The putdown was just as good, too, with Holmes slamming the ball to ground moments before being smashed into touch – a play that looked even classier in slow motion. While the Sharks may not have added the extras, an early penalty goal meant that they were now only a converted try behind the Chooks. Just as important, Holmes had finally arrived at the 2018 season, putting in what was arguably his first really outstanding display for the Sharks so far, or at least the first display on a par with what we know, from 2017, that he can achieve at his strongest.
Still, the Roosters responded in kind, with a pair of tries that were every bit as good as their opening two, even if they occurred a bit farther apart. The first was like a replay and remix of their first, with Cronk putting in a similar kick – just from a bit further, a bit higher – to the right corner. This time, Fergo managed to outjump both Feki and Leutele to catch it, but opted to pop it over the top to Matterson, who put down a double with a mere thirty seconds left on the clock until the half time siren.
It was a stunning way for the Chooks to end this first half, and a testament to the power of Cronk’s boot in organising and structuring this game, since they’d managed to put down three tries without managing a single line break. As amazing as that was, it also clarified James Tedesco’s more gradual process of acclimatizing to the team, so it was particularly rousing for Sydney City when Teddy himself crashed over about fifteen minutes into the second stanza, thanks to a deft pass from Keary and some sliding defence from Hodkinson that the ex-Tiger negotiated to his advantage.
Seeing that flash of brilliance from Teddy felt like another key moment in the Roosters’ consolidation of their new spine. For the last part of the game, however, they shifted from showcasing their attacking prowess to a masterpiece of defence that saw them hold out the Sharks for nearly ten straight minutes – from the sixtieth to the seventieth minute – in what felt like an endless period of field possession and position for Cronulla, culminating with an apparent try from Moylan at the very end.
The play came off the back of a chip from Townsend, which Kurt Capewell got a hand to before Moylan grounded it for the softest putdown of the night. Given that the onfield ruling was try, it was pretty odd when the Bunker reversed the four points on the basis of a knock-on, since while Capewell might not have definitively knocked the ball backwards, the angle was too oblique for the camera footage to show that he had definitively knocked it forwards either – a frustrating outcome for the Sharks.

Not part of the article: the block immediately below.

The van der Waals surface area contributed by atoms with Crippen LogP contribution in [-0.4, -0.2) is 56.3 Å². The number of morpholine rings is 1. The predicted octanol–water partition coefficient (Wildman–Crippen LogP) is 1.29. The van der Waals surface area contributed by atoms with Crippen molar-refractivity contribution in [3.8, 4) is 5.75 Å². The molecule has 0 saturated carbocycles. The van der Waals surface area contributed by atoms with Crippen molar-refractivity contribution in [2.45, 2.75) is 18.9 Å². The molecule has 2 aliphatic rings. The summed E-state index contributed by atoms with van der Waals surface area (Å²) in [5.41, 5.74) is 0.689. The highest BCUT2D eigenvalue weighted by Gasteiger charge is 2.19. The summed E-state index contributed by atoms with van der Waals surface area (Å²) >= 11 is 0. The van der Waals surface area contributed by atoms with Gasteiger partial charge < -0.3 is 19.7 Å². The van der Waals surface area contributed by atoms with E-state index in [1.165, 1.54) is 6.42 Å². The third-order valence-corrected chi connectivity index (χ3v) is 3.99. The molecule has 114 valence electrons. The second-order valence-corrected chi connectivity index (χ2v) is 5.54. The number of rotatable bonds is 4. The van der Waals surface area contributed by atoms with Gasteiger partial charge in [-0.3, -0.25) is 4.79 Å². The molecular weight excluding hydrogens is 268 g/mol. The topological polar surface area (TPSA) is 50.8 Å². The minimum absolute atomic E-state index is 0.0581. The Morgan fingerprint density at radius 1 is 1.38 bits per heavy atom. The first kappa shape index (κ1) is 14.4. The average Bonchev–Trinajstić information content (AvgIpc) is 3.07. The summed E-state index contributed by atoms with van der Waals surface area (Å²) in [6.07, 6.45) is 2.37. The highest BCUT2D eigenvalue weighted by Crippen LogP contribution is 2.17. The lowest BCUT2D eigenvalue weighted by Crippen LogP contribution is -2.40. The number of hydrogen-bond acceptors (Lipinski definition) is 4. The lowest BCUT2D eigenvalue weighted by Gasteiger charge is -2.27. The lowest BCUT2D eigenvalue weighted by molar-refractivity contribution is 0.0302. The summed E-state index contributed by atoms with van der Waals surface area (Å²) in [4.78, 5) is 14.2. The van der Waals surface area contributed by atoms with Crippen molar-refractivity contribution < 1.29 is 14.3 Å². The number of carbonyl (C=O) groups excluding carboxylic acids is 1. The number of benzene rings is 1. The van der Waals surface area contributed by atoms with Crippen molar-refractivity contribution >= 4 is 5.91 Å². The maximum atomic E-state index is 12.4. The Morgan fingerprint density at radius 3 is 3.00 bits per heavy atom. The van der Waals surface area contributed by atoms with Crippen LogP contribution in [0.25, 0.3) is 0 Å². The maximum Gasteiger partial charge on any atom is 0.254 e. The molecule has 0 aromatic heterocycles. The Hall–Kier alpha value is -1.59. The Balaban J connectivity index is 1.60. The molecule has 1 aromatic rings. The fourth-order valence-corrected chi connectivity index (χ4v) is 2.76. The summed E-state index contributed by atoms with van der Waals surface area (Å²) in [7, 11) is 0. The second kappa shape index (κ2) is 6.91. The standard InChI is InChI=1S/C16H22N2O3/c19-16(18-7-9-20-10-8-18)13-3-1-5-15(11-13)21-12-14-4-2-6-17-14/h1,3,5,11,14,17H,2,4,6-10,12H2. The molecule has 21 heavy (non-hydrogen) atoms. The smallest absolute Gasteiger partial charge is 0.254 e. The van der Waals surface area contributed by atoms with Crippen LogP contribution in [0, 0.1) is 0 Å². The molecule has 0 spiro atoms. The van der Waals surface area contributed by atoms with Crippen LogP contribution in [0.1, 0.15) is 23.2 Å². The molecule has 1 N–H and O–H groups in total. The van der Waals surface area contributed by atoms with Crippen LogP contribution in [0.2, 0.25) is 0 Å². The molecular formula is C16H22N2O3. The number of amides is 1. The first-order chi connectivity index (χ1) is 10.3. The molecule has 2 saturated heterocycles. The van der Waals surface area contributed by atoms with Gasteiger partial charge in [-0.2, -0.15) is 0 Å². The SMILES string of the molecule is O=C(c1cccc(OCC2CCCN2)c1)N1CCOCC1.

Still, with Keary conceding a penalty in the process, Cronulla got another crack at the line. Whether they were spurred by desperation or a sense of injustice, they managed to crash over almost immediately, with Holmes scoring his own double by outrunning Robinson to ground a Townsend grubber right before the dead ball line. Recalling both Matterson’s double and Manu’s putdown, it was the kind of four-pointer that could easily have reversed the narrative of the game if it had come a bit earlier, or if Townsend had managed to add the extras to bring the score to 24-12.
As it was, however, the Chooks remained over two converted tries ahead, and as the final siren loomed that scoreline started to feel more and more impregnable, with the Sharks faithful starting to trickle out as the last minutes of the game ticked by. A kick from Keary to Robinson sealed the deal, in a pivotal game for Sydney City both in terms of attack and defence, but also an important moment for Cronulla in terms of Holmes’ increasing confidence and return to his 2017 form – a development they’ll be looking to take advantage of when they take on the Dragons next week.